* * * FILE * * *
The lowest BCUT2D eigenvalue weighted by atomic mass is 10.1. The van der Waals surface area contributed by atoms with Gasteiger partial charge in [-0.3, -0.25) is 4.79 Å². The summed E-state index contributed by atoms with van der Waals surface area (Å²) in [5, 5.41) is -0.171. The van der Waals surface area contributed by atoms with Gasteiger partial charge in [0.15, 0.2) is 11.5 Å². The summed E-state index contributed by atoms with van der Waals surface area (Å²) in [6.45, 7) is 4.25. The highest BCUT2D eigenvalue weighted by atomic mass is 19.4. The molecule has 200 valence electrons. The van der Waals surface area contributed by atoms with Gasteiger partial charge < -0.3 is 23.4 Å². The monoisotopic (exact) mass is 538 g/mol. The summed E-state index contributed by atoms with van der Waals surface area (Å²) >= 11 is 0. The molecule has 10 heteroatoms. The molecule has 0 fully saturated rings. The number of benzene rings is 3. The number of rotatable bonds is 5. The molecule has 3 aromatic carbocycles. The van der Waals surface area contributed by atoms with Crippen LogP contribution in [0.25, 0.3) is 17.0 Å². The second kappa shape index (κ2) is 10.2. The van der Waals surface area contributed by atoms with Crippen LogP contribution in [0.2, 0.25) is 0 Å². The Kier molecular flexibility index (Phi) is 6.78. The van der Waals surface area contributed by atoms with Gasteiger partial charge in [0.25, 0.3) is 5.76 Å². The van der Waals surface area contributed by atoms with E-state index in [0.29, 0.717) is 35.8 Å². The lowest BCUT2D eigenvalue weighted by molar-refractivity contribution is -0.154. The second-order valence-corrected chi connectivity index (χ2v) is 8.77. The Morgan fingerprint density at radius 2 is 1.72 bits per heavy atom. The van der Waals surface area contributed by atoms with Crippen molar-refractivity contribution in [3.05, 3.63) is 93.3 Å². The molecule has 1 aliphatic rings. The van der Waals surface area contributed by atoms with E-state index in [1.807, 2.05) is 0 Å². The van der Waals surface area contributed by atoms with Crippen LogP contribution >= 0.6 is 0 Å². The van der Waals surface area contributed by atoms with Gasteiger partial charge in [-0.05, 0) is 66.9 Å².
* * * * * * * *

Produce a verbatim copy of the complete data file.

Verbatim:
The lowest BCUT2D eigenvalue weighted by atomic mass is 10.1. The van der Waals surface area contributed by atoms with Gasteiger partial charge in [-0.3, -0.25) is 4.79 Å². The summed E-state index contributed by atoms with van der Waals surface area (Å²) in [5, 5.41) is -0.171. The van der Waals surface area contributed by atoms with Gasteiger partial charge in [0.15, 0.2) is 11.5 Å². The summed E-state index contributed by atoms with van der Waals surface area (Å²) in [6.45, 7) is 4.25. The highest BCUT2D eigenvalue weighted by atomic mass is 19.4. The molecule has 200 valence electrons. The van der Waals surface area contributed by atoms with Gasteiger partial charge < -0.3 is 23.4 Å². The monoisotopic (exact) mass is 538 g/mol. The summed E-state index contributed by atoms with van der Waals surface area (Å²) >= 11 is 0. The molecule has 10 heteroatoms. The molecule has 0 fully saturated rings. The number of benzene rings is 3. The number of rotatable bonds is 5. The molecule has 3 aromatic carbocycles. The van der Waals surface area contributed by atoms with Crippen LogP contribution in [0.25, 0.3) is 17.0 Å². The second kappa shape index (κ2) is 10.2. The van der Waals surface area contributed by atoms with Crippen LogP contribution in [0.2, 0.25) is 0 Å². The Kier molecular flexibility index (Phi) is 6.78. The van der Waals surface area contributed by atoms with Gasteiger partial charge in [0.25, 0.3) is 5.76 Å². The van der Waals surface area contributed by atoms with E-state index in [0.29, 0.717) is 35.8 Å². The lowest BCUT2D eigenvalue weighted by molar-refractivity contribution is -0.154. The second-order valence-corrected chi connectivity index (χ2v) is 8.77. The Morgan fingerprint density at radius 2 is 1.72 bits per heavy atom. The van der Waals surface area contributed by atoms with Crippen molar-refractivity contribution in [3.05, 3.63) is 93.3 Å². The molecule has 1 aliphatic rings. The van der Waals surface area contributed by atoms with E-state index in [1.807, 2.05) is 0 Å². The van der Waals surface area contributed by atoms with Crippen LogP contribution >= 0.6 is 0 Å². The van der Waals surface area contributed by atoms with Gasteiger partial charge in [-0.05, 0) is 66.9 Å².